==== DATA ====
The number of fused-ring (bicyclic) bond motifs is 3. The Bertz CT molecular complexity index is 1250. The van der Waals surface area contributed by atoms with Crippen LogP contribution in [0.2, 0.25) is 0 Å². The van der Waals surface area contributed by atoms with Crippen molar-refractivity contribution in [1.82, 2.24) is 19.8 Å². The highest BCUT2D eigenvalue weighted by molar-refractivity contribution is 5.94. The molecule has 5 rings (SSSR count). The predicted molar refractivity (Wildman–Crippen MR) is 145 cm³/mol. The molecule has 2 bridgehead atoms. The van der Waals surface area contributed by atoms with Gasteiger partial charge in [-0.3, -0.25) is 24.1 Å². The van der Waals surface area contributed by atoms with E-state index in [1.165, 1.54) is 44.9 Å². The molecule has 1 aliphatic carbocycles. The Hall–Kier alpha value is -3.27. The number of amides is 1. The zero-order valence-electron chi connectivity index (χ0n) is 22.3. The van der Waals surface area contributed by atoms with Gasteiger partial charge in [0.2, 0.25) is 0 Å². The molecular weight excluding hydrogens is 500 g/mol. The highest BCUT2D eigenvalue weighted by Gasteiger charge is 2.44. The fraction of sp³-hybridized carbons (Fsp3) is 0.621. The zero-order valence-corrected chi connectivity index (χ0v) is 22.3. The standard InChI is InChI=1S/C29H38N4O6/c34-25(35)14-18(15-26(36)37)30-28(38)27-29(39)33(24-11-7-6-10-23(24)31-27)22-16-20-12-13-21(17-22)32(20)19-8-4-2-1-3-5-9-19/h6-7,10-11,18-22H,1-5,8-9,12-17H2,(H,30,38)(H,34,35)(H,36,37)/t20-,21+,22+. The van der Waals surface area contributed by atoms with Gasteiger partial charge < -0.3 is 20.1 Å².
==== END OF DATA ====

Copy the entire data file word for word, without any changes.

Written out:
The number of fused-ring (bicyclic) bond motifs is 3. The Bertz CT molecular complexity index is 1250. The van der Waals surface area contributed by atoms with Crippen LogP contribution in [0.2, 0.25) is 0 Å². The van der Waals surface area contributed by atoms with Crippen molar-refractivity contribution in [1.82, 2.24) is 19.8 Å². The highest BCUT2D eigenvalue weighted by molar-refractivity contribution is 5.94. The molecule has 5 rings (SSSR count). The predicted molar refractivity (Wildman–Crippen MR) is 145 cm³/mol. The molecule has 2 bridgehead atoms. The van der Waals surface area contributed by atoms with Gasteiger partial charge in [-0.3, -0.25) is 24.1 Å². The van der Waals surface area contributed by atoms with E-state index in [1.165, 1.54) is 44.9 Å². The molecule has 1 aliphatic carbocycles. The Hall–Kier alpha value is -3.27. The number of amides is 1. The zero-order valence-electron chi connectivity index (χ0n) is 22.3. The van der Waals surface area contributed by atoms with Gasteiger partial charge in [0.2, 0.25) is 0 Å². The molecular weight excluding hydrogens is 500 g/mol. The highest BCUT2D eigenvalue weighted by Gasteiger charge is 2.44. The fraction of sp³-hybridized carbons (Fsp3) is 0.621. The zero-order valence-corrected chi connectivity index (χ0v) is 22.3. The standard InChI is InChI=1S/C29H38N4O6/c34-25(35)14-18(15-26(36)37)30-28(38)27-29(39)33(24-11-7-6-10-23(24)31-27)22-16-20-12-13-21(17-22)32(20)19-8-4-2-1-3-5-9-19/h6-7,10-11,18-22H,1-5,8-9,12-17H2,(H,30,38)(H,34,35)(H,36,37)/t20-,21+,22+. The van der Waals surface area contributed by atoms with Gasteiger partial charge < -0.3 is 20.1 Å².